Canadian Woodworking

An introduction to stringing and banding – part 2

Author: Bill Perry
Photos: Bill Perry
Published: February March 2012
Stringing and Banding
Stringing and Banding

Here’s how to add a high-end accent to your furniture projects without spending a high-end fortune on tools and materials.


In this article, Bill Perry covers how to install and finish the stringing, as well as how to use pre-made bandings to dress up your next project. Perry covered how to produce the stringing material and how to cut grooves in wood that will accept the stringing in our Dec/Jan 2012 issue.

Prepare your stringing by planning a slight bevel onto one edge. This matches the bevel cut by the scratch stock while you were making the groove and makes it easier to fit the string into the groove, even if the groove was routed and has vertical sides. Then plane a bevel onto the other edge, checking the fit as you go. (It’s easier if you plane the bevel onto the edge of a wider strip of wood and then rip the string off of it when it fits.) Have all your tools and materials laid out and ready, and be sure to test-fit all the stringing before you start.

The choice of glue is up to you. Standard yellow glue works fine, while white glue gives you a bit more open time. Hide glue or fish glue are also good choices; they have the added benefit of being reversible with warm water should you make a mistake. How you apply the glue is also up to you. A glue syringe is a good choice. A small bottle that lets you squeeze out a small bead of glue also works well, or you can dab glue into the grooves using a toothpick or splinter of wood. There’s no need to be especially neat; the stringing and any glue squeeze-out are scraped flush with the surface once the glue dries.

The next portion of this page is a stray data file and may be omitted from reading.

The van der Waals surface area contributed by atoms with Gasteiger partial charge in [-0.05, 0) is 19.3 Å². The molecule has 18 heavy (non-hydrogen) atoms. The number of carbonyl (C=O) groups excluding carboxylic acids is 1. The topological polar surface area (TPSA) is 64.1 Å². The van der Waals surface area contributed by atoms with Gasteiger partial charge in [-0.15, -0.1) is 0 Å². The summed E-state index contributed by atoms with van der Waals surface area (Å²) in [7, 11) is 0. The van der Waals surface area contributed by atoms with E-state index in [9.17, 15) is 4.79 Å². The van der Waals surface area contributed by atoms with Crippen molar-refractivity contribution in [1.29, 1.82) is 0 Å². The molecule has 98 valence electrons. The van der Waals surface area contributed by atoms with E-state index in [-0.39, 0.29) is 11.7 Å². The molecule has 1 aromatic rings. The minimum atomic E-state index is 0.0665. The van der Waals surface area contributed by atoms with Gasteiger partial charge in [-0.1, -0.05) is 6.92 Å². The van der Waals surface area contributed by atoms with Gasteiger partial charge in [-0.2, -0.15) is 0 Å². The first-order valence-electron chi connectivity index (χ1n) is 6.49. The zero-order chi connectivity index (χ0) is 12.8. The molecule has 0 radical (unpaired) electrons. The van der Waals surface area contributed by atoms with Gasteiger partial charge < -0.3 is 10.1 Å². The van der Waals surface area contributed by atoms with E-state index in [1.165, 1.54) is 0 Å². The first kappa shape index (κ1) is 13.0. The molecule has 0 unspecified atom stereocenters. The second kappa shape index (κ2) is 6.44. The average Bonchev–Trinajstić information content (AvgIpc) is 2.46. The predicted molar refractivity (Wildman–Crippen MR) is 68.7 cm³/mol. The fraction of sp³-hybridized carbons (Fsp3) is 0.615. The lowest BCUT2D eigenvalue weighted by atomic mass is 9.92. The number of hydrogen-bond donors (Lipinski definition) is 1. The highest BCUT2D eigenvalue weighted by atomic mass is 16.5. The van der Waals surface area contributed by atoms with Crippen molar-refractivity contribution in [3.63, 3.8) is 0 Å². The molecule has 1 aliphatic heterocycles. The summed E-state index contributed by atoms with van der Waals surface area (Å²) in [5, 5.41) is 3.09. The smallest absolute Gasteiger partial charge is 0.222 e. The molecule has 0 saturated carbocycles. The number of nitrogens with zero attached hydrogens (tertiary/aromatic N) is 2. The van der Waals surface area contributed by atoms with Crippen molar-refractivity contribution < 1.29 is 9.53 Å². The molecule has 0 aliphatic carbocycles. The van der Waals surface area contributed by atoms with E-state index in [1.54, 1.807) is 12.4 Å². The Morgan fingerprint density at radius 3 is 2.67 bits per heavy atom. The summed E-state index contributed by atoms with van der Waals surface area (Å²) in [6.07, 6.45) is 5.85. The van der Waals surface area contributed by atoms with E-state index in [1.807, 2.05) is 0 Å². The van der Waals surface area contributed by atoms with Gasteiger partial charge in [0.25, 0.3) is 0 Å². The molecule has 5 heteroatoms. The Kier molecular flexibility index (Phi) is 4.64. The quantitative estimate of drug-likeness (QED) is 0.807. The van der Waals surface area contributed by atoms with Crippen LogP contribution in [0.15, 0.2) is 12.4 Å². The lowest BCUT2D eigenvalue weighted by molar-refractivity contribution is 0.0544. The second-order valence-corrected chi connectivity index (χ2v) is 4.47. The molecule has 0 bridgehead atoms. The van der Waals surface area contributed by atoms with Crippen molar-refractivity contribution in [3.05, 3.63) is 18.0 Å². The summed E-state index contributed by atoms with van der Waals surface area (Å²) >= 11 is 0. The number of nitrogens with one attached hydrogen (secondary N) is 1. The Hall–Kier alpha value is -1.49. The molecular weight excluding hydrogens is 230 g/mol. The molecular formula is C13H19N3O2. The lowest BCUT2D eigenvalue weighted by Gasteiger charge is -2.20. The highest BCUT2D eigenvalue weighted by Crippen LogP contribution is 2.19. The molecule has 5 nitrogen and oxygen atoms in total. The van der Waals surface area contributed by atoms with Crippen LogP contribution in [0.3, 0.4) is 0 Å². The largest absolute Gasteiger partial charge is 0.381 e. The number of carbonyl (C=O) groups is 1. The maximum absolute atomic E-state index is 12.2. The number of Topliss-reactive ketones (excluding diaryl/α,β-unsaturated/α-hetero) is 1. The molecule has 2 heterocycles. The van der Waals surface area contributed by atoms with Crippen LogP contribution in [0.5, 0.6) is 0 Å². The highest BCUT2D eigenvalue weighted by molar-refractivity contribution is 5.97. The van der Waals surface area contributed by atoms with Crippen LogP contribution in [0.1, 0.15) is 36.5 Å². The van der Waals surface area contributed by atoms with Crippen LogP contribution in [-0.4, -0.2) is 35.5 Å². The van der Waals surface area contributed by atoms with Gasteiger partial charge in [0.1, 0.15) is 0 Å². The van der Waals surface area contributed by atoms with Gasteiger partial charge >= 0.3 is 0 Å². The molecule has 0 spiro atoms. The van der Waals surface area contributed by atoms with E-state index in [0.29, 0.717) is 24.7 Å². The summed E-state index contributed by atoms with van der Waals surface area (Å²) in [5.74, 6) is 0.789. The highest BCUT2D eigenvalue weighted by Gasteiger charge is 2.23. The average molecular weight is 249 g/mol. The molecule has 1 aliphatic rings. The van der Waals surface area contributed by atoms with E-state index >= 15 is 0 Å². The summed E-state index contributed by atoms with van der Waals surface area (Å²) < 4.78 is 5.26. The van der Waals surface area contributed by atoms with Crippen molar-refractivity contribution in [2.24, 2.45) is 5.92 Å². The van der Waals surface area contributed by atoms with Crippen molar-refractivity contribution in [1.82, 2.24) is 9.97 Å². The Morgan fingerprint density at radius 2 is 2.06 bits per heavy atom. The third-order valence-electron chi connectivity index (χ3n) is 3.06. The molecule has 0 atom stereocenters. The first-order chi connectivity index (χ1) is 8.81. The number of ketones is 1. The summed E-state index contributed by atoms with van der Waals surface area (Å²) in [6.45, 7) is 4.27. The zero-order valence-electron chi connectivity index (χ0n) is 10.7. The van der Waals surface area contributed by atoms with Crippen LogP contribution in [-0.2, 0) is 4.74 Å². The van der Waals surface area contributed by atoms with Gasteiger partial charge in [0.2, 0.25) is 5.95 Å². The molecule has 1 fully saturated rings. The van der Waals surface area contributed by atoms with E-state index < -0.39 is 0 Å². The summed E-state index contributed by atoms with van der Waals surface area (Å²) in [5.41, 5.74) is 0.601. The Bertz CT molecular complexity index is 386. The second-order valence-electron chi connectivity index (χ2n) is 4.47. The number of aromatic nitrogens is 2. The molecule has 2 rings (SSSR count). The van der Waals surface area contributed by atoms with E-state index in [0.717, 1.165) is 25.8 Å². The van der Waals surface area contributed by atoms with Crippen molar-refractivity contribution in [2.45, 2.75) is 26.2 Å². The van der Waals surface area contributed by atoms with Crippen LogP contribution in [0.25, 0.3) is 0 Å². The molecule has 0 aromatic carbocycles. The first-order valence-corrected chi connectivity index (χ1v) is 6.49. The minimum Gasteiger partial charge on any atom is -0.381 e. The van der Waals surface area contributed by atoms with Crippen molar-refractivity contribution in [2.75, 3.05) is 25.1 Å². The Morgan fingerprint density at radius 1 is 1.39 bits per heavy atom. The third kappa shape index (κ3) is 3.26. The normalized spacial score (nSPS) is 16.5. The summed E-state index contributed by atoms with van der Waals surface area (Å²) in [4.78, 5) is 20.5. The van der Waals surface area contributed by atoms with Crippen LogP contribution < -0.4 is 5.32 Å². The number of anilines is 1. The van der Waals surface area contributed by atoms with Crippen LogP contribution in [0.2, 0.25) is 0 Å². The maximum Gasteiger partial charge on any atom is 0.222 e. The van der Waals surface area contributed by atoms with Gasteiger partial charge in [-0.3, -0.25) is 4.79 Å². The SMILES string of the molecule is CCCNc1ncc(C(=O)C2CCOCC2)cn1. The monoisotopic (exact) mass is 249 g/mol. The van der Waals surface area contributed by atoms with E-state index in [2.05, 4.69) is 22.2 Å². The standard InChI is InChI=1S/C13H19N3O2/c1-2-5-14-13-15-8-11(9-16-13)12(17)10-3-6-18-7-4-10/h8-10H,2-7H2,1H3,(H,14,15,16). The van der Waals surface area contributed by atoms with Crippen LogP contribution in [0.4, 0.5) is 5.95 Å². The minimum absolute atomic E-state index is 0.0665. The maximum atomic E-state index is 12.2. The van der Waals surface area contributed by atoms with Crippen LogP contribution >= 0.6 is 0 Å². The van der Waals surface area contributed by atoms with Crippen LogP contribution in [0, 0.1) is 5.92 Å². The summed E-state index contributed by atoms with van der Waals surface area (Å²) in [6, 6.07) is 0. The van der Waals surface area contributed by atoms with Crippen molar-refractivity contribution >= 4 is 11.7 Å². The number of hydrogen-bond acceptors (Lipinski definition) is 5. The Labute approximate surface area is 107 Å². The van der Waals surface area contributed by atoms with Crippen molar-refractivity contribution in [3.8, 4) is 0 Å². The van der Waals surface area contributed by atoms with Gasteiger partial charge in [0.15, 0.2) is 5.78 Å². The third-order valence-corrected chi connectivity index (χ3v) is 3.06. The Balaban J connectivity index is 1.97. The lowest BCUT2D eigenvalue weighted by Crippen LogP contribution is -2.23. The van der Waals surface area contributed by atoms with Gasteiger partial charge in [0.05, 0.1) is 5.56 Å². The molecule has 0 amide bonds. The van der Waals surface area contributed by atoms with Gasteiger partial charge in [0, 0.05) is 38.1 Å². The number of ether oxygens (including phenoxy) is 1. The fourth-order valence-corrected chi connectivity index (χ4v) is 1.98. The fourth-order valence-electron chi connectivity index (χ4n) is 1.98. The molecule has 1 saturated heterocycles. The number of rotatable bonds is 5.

With glue applied, press the string into the channel. It’s important to work at a good pace here: the glue will start swelling the wood so you want to get the string in place quickly. Tap it gently into the groove with a hammer and a block of softwood, then burnish it down until it’s well seated. Once the glue dries, use chisels, planes and a scraper to bring the stringing flush with the surface of the wood.

On larger pieces of furniture, your stringing often won’t be long enough to fill a groove and you will have to join two shorter lengths. In such cases, a scarf joint yields a better result than a 90° butt joint. Trim the end of one piece of stringing into a long bevel using a very sharp chisel. Glue this piece into its groove. Then carefully trim the next piece of stringing to match the bevel, checking its angle against the piece that is already glued in place. When you have a good match, glue it down.

Another situation where you may have to join multiple pieces of stringing is when you have it extending across the grain of a panel. This gives you the classic dilemma where the cross-grain panel expands and contracts with changes in humidity, while the long-grain stringing does not.

It’s a little picky to deal with, but not difficult. Take a piece of the wood you’re using for stringing, and crosscut 1/16″ offcuts using the table saw and a zero-clearance crosscut sled. This produces wafers of end-grain wood. Use a wide chisel or plane blade to chop these wafers into shorter slices that will fit into the groove. Bevel them as necessary. These end-grain sections can then be glued end-to-end into their groove, where they will move seasonally along with the rest of the panel.